From Thomas Smith
Carlisle [Pa.] 20th October 1789
I had the honour of receiving your Letter of the 23d Ulto with its inclosures, by Mr Scott1 while I was attending Bedford Court last week, whereupon I sent up by the same Gentleman Directions to the Prothonotary of Fayette County to Issue a writ against John Stephenson without loss of Time, & gave pointed directions to the Sheriff to serve it immediately—I thought this necessary, because Mr Stephenson has sold his Land & is going to Kentucke as soon as possible—indeed he would have gone down before this Tim[e] had he not been detained by some Judgments which I had obtained against him as Executor of Col. Crawford. Mr Whaley, whom perhaps you remember, gave me this information the week before last at Westmoreland Court, & expressed his fears that you would lose your Debt, or that the widow of the other obligor (who is already nearly ruined by being obliged to purchase Valentine Crawford’s Land a second Time) would be obliged to pay it; whereupon I requested Mr Whaley to write to you on the subject, which he accordingly did in the Letter which I herewith inclose2—I think it proper still to send it, because although what he read to me related to this subject only, it may contain something else.
Being on my way down from the western Courts when I was honoured with your Letter, it will be some time before I return to them, & therefore I sent your Letter to Mr Cannon by Mr Scott,3 by whom I also wrote to Mr Cannon on the subject of it, in pointed Terms, if you should much longer have cause of complaint, I shall entertain a different opinion of Mr Cannon from what I have hitherto had: I informed him that should he find it difficult to transmit money to you, he can send it to Carlisle, almost every week from Pittsburg, & I will with much pleasure send it forward without loss of Time; I have the honour to be with the utmost respect Sir your most obedient & very humble Servant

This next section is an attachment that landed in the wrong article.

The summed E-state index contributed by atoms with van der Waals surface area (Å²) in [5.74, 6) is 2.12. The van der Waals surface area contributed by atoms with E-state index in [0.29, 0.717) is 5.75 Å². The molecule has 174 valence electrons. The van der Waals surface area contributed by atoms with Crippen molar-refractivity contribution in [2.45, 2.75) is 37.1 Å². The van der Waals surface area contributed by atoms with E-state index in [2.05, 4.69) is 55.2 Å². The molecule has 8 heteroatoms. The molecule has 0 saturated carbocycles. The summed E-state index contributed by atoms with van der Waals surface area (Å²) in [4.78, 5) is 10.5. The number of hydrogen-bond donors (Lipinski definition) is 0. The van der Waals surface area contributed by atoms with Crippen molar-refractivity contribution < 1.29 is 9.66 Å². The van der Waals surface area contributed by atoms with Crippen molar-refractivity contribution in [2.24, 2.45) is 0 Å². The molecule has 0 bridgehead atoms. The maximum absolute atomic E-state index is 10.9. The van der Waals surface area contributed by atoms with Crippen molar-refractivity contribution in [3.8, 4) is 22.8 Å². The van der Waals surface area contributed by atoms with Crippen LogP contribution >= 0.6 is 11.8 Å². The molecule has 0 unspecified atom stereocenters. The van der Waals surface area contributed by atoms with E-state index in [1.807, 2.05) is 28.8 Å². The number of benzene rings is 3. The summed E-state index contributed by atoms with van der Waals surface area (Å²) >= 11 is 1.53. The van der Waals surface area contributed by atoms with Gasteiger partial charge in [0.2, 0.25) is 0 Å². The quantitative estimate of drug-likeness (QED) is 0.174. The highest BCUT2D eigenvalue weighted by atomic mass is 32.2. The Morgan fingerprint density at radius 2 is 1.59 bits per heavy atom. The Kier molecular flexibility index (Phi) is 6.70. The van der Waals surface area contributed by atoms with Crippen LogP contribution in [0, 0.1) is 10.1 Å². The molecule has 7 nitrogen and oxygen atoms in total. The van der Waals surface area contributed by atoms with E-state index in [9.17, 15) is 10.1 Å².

1. This is probably Thomas Scott of Washington County, Pa., United States congressman from Pennsylvania. The House of Representatives adjourned on 29 Sept. and it is likely that Scott carried the letter to Smith on his way home.
2. Benjamin Whaley’s letter to GW, 9 Oct., reads: “the Demand that you Have against the Estate of Richard Stephenson deceased wherein Colo. Jon Stephenson and Hugh Stephenson give their Bond for the a Mount of your account I Should think it Proper to Inform you that Colo. Jon Stephenson is going down to Kentuckey this faull or earley next Spring & I Should be glad that your demand Should Be Laid in Before Colo. Stephenson gos down the River as the Estate of Colo. Hugh Stephenson is & will Be Liable to pay your demand If it is not Pade in time you gave Me the a Mount of your account when I was @ your House In May 1786 and I also Caulled upon Colo. Stephenson to discharge the account & He Promised that He wood But I Belive He never has as I transact the Business of the Estate of Hugh Stephenson I Should Be glad that the Matter Should Be Settled Before Colo. Jon Stephenson Leaves this Country theirefore If your Honour think it necessary please to Instr[u]ct the Gentlemen How dos your Bussiness In this Country to Recover your Money I am Confident that If Colo. Stephenson finds that the Bond Is in Attorneys Hands that he will pay the Money without a Law Suit it is onley neglect I am satisfied” (DLC:GW).